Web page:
By Jim Sanders
Published: Saturday, Jan. 28, 2012 – 12:00 am | Page 3A
A California Supreme Court ruling Friday significantly raised Democratic Party prospects of gaining the supermajority needed in the state Senate to pass tax or fee increases.
The high court decided that Senate maps drawn recently by a 14-member citizens commission will be used for this year’s legislative elections, even if a pending referendum qualifies for the ballot.
The decision brought certainty for dozens of prospective Senate candidates awaiting final adoption of the maps as they begin their campaigns. And it offered the commission at least temporary validation that it performed its job as the voters intended.
Political analysts of both parties agree that the commission-drawn lines give Democrats a good chance of capturing the two seats necessary to give them a two-thirds supermajority in the Senate by December.
California Republican Party Chairman Tom Del Beccaro told The Bee this week that retention of the new lines would make it “enormously difficult” to keep Democrats from a Senate supermajority.
“The political winds have been blowing against them in recent years, and unfavorable district lines make their position even worse,” said Jack Pitney, a government professor at Claremont McKenna College.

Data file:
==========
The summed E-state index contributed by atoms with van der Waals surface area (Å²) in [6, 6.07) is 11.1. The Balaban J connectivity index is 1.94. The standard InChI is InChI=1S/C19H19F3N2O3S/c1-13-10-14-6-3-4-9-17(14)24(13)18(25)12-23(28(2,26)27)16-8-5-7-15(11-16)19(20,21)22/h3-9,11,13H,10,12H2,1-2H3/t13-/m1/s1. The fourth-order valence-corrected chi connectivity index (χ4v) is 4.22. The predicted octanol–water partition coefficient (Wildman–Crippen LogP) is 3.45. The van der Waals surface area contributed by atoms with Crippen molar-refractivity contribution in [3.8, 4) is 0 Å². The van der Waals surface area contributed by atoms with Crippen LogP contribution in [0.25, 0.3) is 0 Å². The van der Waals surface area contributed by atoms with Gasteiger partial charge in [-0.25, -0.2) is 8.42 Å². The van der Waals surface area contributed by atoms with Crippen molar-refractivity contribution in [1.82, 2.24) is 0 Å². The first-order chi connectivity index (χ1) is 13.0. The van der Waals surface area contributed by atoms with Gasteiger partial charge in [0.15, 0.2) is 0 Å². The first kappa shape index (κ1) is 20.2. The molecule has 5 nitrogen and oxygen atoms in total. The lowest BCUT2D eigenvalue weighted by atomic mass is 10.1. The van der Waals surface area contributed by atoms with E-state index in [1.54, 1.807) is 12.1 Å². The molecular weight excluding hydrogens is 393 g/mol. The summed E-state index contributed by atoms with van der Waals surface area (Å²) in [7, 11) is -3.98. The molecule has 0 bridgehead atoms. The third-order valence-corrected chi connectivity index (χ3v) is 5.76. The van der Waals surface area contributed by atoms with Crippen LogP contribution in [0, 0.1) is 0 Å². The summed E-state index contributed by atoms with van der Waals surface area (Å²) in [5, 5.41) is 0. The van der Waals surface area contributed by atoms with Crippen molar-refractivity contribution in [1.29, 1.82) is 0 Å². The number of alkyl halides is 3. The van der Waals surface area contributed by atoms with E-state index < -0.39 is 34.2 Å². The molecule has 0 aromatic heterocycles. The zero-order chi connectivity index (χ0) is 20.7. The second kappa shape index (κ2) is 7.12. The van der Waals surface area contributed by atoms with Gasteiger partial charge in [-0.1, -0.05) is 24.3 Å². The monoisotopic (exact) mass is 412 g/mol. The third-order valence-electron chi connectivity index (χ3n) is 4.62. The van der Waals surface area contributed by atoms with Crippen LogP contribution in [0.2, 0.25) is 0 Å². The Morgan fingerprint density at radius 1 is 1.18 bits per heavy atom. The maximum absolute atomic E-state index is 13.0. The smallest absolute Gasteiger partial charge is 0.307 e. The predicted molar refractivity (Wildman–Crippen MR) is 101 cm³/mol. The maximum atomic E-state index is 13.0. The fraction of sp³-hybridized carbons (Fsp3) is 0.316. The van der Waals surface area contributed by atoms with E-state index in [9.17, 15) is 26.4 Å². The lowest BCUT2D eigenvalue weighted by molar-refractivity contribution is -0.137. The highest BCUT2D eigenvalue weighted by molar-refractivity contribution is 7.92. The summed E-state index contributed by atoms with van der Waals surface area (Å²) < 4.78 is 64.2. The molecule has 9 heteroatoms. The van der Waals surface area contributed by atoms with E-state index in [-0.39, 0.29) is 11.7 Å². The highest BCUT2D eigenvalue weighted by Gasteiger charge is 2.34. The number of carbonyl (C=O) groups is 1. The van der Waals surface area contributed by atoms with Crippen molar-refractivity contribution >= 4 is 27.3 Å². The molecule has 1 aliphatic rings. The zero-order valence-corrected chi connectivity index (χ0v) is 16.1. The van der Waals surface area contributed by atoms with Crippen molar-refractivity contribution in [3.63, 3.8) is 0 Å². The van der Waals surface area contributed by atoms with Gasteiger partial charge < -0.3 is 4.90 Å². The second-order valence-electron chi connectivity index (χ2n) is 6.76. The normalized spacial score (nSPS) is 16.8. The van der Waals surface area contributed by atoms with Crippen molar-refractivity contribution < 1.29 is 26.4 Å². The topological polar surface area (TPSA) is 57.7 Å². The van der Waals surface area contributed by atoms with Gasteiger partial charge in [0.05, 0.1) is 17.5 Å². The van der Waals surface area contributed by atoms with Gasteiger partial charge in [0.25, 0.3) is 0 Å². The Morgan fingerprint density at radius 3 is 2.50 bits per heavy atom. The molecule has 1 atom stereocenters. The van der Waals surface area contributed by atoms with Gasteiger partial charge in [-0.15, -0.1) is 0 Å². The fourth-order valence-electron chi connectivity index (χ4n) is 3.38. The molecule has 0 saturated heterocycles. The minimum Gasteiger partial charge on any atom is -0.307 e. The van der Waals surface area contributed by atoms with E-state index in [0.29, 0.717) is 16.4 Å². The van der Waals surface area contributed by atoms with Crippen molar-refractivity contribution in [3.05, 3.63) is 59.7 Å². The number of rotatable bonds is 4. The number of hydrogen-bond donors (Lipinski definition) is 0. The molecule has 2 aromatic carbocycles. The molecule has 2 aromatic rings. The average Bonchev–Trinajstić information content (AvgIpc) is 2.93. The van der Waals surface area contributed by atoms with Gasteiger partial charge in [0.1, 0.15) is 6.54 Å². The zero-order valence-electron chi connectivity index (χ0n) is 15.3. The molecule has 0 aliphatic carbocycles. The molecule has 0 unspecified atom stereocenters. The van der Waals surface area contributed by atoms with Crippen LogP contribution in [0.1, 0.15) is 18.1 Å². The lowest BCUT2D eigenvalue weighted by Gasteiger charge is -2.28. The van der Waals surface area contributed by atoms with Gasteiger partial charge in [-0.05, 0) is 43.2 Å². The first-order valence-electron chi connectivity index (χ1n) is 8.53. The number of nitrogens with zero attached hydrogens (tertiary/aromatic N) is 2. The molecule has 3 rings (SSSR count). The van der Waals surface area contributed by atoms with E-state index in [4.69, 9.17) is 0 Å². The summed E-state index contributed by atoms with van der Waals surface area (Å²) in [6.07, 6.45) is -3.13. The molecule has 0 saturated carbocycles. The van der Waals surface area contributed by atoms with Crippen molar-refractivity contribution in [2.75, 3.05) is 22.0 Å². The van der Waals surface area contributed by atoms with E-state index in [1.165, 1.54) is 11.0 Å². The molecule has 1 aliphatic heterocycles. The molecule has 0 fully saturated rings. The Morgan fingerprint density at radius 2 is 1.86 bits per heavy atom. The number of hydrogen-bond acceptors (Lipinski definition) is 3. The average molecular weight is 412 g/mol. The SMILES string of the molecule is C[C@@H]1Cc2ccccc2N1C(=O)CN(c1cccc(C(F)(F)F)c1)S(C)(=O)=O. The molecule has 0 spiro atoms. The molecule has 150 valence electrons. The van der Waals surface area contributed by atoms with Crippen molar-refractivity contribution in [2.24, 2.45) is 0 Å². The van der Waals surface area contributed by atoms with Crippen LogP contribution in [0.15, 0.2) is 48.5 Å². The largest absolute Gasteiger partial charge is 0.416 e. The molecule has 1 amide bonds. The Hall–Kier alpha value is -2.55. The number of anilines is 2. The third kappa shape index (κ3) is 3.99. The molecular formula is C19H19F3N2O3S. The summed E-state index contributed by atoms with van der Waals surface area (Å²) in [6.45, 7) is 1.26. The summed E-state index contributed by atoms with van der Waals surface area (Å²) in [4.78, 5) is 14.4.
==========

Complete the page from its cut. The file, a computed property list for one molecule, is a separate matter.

Tax increases and passage of some other items would require a two-thirds vote in the Assembly, too, and Democrats are not as confident about achieving that this year. Still, a supermajority in the upper house would significantly increase Democrats’ leverage in the Legislature.
Senate President Pro Tem Darrell Steinberg, D-Sacramento, said he is not “taking a victory lap” over Friday’s ruling but that California would be better off if budget deficits could be eased by revenue increases as well as cost cutting.
“We’re going to strive very hard to gain the support of the people of the state of California – and when we do, we expect them to hold us accountable,” Steinberg said.
Republican Sens. Sam Blakeslee of San Luis Obispo and Tony Strickland of Moorpark are targeted as the most vulnerable GOP incumbents under the new maps. Blakeslee is not expected to seek re-election and Strickland is eyeing a congressional seat.
Twenty of the Senate’s 40 seats are up for grabs this year.
The Supreme Court’s 73-page ruling concluded that maps drawn by the citizens commission were the most appropriate and least disruptive for use in this year’s legislative elections.
The issue came before the high court after a Republican-backed group, Fairness and Accountability in Redistricting, filed more than 711,000 signatures with county elections offices in a referendum to overturn the new Senate maps.
County elections officials face a Feb. 24 deadline for certifying FAIR’s referendum signatures.
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